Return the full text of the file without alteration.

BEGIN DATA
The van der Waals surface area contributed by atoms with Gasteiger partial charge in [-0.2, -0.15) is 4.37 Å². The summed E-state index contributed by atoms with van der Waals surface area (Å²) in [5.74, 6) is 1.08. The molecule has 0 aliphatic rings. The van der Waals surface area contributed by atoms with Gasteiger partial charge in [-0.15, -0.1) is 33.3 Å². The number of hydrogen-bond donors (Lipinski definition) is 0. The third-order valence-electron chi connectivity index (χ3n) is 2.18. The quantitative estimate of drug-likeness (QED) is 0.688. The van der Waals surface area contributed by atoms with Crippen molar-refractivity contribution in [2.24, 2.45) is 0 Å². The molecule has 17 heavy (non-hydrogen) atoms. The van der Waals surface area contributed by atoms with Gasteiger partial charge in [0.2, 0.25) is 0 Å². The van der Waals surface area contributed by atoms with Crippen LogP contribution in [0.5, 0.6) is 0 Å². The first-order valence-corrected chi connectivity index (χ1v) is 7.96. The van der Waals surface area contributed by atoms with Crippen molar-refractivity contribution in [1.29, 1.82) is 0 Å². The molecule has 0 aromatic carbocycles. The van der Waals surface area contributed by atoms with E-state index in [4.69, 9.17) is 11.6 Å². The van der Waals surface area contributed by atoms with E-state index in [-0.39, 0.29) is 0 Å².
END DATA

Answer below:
The van der Waals surface area contributed by atoms with Gasteiger partial charge in [-0.2, -0.15) is 4.37 Å². The summed E-state index contributed by atoms with van der Waals surface area (Å²) in [5.74, 6) is 1.08. The molecule has 0 aliphatic rings. The van der Waals surface area contributed by atoms with Gasteiger partial charge in [-0.15, -0.1) is 33.3 Å². The number of hydrogen-bond donors (Lipinski definition) is 0. The third-order valence-electron chi connectivity index (χ3n) is 2.18. The quantitative estimate of drug-likeness (QED) is 0.688. The van der Waals surface area contributed by atoms with Crippen molar-refractivity contribution in [2.24, 2.45) is 0 Å². The molecule has 17 heavy (non-hydrogen) atoms. The van der Waals surface area contributed by atoms with Gasteiger partial charge in [0.2, 0.25) is 0 Å². The van der Waals surface area contributed by atoms with Crippen LogP contribution in [0.5, 0.6) is 0 Å². The first-order valence-corrected chi connectivity index (χ1v) is 7.96. The van der Waals surface area contributed by atoms with Crippen molar-refractivity contribution in [1.29, 1.82) is 0 Å². The molecule has 0 aromatic carbocycles. The van der Waals surface area contributed by atoms with E-state index in [4.69, 9.17) is 11.6 Å². The van der Waals surface area contributed by atoms with E-state index in [-0.39, 0.29) is 0 Å².